Given Hawaii’s climate and potential for thrice-yearly harvests of corn, as well as better logistical proximity, Sencer thinks there are some “huge advantages” to producing feed locally, but it requires an estimated 5,000 acres of land,
“And we do have a number of interested parties who are looking into doing that for us,” he said.
Sencer added that the company also is wrestling with the question of whether to use genetically modified organisms, or food grown from seeds that are genetically engineered in a laboratory.
“We tried some non-GMO because I would love to do some non-GMO,” Sencer said.
But Sencer says if it comes down to compromising the price point, which Villa Rose needs to compete against mainland eggs, there may need to be some compromise and GMOs may need to be used.
“Which I know is a big thing in Hawaii,” he said, in reference to GMOs.
While Villa Rose’s eggs are not aiming to have organic status, the issue of GMOs are entirely different and have a long and controversial history in Hawaii. In the past 10 years, local communities have voiced strong opposition to the cultivation of pesticide resistant crops, expressing public health and environmental concerns.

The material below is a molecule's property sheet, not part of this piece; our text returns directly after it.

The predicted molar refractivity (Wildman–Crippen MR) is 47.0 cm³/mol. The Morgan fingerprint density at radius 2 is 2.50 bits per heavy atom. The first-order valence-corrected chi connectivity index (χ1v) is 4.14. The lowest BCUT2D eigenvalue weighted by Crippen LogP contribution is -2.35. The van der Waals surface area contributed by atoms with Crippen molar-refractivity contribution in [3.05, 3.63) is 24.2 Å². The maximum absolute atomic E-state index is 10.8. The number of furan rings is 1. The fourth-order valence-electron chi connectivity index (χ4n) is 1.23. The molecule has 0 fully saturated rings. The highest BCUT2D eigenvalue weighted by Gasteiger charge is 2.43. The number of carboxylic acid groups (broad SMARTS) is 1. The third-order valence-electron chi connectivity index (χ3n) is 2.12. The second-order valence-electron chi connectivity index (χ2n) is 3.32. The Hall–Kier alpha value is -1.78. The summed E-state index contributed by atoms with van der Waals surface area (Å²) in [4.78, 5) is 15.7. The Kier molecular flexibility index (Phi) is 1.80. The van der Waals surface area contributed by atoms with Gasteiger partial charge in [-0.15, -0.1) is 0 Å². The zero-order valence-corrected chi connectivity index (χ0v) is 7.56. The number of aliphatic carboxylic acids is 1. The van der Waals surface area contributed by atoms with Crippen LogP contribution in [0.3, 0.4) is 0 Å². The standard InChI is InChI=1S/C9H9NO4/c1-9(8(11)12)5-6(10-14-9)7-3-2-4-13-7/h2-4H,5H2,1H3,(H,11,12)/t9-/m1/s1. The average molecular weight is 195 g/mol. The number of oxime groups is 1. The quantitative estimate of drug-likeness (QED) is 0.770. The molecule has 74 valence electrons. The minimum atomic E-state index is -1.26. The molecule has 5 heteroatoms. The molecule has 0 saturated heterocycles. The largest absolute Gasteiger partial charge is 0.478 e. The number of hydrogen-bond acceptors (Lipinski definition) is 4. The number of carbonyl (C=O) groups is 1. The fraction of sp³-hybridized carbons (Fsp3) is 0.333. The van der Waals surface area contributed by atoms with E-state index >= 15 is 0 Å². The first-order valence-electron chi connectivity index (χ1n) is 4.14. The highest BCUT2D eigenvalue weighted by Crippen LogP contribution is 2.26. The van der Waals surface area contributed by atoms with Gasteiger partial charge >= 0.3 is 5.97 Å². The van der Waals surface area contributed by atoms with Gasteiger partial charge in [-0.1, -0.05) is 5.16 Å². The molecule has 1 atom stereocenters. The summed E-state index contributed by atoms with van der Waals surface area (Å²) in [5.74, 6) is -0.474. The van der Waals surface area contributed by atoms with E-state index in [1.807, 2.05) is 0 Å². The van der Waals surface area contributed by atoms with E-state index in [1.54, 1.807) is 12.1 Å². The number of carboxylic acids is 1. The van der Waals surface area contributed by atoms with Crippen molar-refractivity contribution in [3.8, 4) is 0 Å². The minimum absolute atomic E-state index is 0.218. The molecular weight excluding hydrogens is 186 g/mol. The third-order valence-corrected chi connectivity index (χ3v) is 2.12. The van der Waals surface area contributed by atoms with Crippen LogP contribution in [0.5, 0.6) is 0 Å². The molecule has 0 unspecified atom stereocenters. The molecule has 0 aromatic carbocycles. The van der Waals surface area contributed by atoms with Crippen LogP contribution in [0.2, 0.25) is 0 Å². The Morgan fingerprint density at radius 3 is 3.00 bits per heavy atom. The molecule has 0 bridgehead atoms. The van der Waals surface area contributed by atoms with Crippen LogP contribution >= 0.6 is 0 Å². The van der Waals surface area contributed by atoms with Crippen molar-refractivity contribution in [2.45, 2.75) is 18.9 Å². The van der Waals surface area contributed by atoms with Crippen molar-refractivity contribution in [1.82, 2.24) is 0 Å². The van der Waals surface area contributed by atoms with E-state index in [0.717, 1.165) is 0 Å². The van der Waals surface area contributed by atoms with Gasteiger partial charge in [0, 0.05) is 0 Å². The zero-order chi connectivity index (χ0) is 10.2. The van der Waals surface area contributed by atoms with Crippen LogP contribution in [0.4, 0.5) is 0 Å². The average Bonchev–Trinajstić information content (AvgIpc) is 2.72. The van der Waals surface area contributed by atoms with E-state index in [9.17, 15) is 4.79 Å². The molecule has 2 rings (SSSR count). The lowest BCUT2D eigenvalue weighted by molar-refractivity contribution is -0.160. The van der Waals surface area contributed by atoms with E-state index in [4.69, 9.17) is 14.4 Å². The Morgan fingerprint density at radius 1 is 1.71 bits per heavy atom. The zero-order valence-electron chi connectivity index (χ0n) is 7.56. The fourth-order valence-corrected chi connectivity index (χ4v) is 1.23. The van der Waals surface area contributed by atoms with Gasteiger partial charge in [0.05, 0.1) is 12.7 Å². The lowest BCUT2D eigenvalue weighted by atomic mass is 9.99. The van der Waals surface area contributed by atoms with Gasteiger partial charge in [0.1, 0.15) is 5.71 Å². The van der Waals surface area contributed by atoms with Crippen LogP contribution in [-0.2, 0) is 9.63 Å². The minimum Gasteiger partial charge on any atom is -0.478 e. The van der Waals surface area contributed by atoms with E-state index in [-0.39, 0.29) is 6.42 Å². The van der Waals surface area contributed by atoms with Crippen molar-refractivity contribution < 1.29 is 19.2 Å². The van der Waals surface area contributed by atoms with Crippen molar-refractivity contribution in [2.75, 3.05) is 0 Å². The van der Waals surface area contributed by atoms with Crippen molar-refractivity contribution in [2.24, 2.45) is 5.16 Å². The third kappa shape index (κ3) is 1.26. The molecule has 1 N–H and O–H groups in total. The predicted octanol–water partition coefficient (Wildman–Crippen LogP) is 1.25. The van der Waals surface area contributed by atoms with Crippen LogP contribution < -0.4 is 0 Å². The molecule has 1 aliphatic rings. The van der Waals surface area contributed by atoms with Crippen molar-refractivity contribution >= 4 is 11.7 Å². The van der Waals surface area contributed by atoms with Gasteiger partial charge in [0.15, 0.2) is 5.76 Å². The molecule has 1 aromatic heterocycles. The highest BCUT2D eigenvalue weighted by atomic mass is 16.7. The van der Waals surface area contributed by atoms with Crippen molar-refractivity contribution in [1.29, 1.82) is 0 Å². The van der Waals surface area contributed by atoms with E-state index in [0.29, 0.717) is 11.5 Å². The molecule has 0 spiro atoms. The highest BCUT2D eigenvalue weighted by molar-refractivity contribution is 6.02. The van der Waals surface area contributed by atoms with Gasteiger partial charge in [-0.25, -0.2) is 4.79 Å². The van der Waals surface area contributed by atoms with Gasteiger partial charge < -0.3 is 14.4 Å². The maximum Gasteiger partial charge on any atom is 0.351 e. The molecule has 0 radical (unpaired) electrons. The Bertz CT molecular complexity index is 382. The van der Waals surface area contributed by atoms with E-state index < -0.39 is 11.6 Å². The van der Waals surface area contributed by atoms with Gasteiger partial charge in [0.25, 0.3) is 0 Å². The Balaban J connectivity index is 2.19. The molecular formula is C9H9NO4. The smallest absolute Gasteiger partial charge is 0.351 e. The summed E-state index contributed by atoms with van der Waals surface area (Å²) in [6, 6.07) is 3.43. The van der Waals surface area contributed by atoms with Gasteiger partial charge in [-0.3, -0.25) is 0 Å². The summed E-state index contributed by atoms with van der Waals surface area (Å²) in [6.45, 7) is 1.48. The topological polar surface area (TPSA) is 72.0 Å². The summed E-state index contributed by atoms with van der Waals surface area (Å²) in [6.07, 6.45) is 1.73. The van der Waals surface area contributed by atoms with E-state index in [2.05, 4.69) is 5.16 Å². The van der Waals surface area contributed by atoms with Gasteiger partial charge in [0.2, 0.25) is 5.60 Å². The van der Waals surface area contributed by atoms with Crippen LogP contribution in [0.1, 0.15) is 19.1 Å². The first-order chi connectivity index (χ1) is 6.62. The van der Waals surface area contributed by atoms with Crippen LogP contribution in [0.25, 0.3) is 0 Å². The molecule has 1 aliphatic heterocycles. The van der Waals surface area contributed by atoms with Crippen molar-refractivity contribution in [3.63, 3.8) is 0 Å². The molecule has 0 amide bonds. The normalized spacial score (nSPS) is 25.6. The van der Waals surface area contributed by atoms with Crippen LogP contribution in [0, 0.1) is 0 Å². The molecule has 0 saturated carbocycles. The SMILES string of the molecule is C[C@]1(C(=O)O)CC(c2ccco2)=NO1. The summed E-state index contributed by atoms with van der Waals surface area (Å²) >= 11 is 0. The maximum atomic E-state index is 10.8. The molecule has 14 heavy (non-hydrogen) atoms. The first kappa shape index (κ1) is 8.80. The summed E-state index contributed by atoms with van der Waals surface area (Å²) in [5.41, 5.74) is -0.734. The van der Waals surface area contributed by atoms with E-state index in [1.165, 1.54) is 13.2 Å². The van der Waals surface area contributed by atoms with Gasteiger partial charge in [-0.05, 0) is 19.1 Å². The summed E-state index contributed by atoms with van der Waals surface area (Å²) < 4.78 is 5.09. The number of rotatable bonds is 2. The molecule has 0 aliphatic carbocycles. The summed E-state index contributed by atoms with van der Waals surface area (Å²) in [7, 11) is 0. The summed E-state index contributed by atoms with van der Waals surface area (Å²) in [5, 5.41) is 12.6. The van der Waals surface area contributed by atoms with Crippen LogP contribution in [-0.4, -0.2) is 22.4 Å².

In 2013 Kauai County Council tried to create pesticide-free buffer zones around schools, places of work and residences, while Maui and Hawaii island implemented outright bans on GMOs, but all were annulled by the Ninth Circuit court in 2016.
Though Hawaii’s virulent history with modified crops is not new to Sencer, he said it may be the only way forward if people want their egg producers eating a Hawaii-grown diet.
“I think there’s some naivete if you say, ‘It’s local or bust.’” — Economics Professor Michael Roberts
Despite Lee’s belief that the Villa Rose project marks a milestone in Hawaii’s drive to become more self-reliant, he is skeptical that it will be able to produce enough corn and soy to feed itself, even if it is GMO.